The start of the school year this September has been marred by anger, a good deal of complaining, clashes of interests, streamlining efforts and cobbled reforms to the overall educational system.
The overriding sense, however, is one of deep-seated insecurity among parents for the future of their children and for that of the Greek educational system more generally. We have also seen a lot of confusion and a huge waste of energy on discussions that lead nowhere in the present circumstances, when everything is more or less up in the air. The heated debate regarding the importance of religious studies and Ancient Greek studies on the secondary school curriculum is a post-modern farce of the violent clashes sparked in Athens at the turn of the 20th century by a disagreement between academics and politicians championing the use of demotic Greek and those who wanted the language to retain its ancient roots that took on widespread social dimensions.
Of course, there is an analogy to be made, as Greece at that time was also experiencing a deep crisis that was financial, social and cultural in its nature and that affected the direction the entire country was to take. Clinging to tradition or rejecting it outright are knee-jerk reactions typical to societies in a state of fear and confusion.
The sense of insecurity felt by the entire country right now is being expressed in powerful ways, either by sinking deeper into its clutches or by lashing out at others. Education, culture and the identity of a nation that these two pillars form, are also suffering from the same bipolar behavior.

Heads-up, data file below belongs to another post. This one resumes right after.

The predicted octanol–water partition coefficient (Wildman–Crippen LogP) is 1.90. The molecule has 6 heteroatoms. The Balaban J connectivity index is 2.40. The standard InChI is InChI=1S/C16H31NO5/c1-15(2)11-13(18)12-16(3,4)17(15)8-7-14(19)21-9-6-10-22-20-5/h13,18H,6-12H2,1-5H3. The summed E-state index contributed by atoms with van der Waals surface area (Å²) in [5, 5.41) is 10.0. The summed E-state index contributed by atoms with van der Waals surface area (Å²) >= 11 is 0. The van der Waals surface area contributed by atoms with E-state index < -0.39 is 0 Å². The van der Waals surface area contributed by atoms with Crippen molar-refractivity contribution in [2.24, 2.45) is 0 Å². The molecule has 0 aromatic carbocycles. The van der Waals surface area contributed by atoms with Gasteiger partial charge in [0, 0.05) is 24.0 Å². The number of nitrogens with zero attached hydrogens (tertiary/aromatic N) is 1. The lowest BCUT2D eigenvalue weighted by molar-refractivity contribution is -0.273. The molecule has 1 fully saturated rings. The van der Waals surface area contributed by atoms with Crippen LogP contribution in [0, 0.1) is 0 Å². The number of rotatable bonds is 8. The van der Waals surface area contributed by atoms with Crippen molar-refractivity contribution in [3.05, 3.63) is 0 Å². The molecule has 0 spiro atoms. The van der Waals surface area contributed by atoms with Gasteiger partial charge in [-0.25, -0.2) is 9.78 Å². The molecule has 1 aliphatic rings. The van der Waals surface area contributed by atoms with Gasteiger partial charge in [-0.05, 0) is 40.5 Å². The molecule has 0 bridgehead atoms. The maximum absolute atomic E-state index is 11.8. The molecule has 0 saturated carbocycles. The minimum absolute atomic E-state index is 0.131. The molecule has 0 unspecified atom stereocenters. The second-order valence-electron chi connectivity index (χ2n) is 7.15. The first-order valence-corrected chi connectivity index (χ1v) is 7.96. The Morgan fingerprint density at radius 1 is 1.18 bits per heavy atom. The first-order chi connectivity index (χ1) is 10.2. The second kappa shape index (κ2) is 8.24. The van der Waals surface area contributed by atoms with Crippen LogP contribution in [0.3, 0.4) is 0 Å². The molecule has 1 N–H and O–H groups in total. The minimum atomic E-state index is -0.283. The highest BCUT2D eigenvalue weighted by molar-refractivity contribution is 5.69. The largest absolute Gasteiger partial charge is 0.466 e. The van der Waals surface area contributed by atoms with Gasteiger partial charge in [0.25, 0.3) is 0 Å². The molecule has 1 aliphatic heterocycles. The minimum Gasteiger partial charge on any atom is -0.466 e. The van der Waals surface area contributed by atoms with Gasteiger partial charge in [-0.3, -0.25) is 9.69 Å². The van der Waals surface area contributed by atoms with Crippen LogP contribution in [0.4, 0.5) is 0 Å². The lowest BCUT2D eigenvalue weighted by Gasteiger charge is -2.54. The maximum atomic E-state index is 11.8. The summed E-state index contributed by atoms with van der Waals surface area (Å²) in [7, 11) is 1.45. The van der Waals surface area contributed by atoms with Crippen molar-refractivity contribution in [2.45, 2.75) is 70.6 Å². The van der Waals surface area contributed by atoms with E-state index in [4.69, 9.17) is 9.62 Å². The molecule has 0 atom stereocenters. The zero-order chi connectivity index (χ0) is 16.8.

Yet, it is this important junction of our history, this crisis, that could potentially serve as a springboard for a bold overhaul of the entire educational system aimed at shaping a country that is on the vanguard of knowledge, innovation and science. The fact is that we have nothing to lose save the junk that has piled up from the past, but we have a lot to gain.
When Finland, for example, experienced its own deep crisis in the early 1990s it made a radical overhaul of its entire educational system aimed at promoting young talent and outstanding achievement. And the plan was successful with many other countries trying to emulate the country’s system today.
Greece does not have fewer talented people or accomplished scientists than Finland. It has a wealth of them in fact, and also has a rich source of great minds in the diaspora who could provide valuable know-how. But such changes must be made soberly and rationally, with justice and equality so that the social contract can be renewed on a fresh basis and a national renaissance can be endeavored.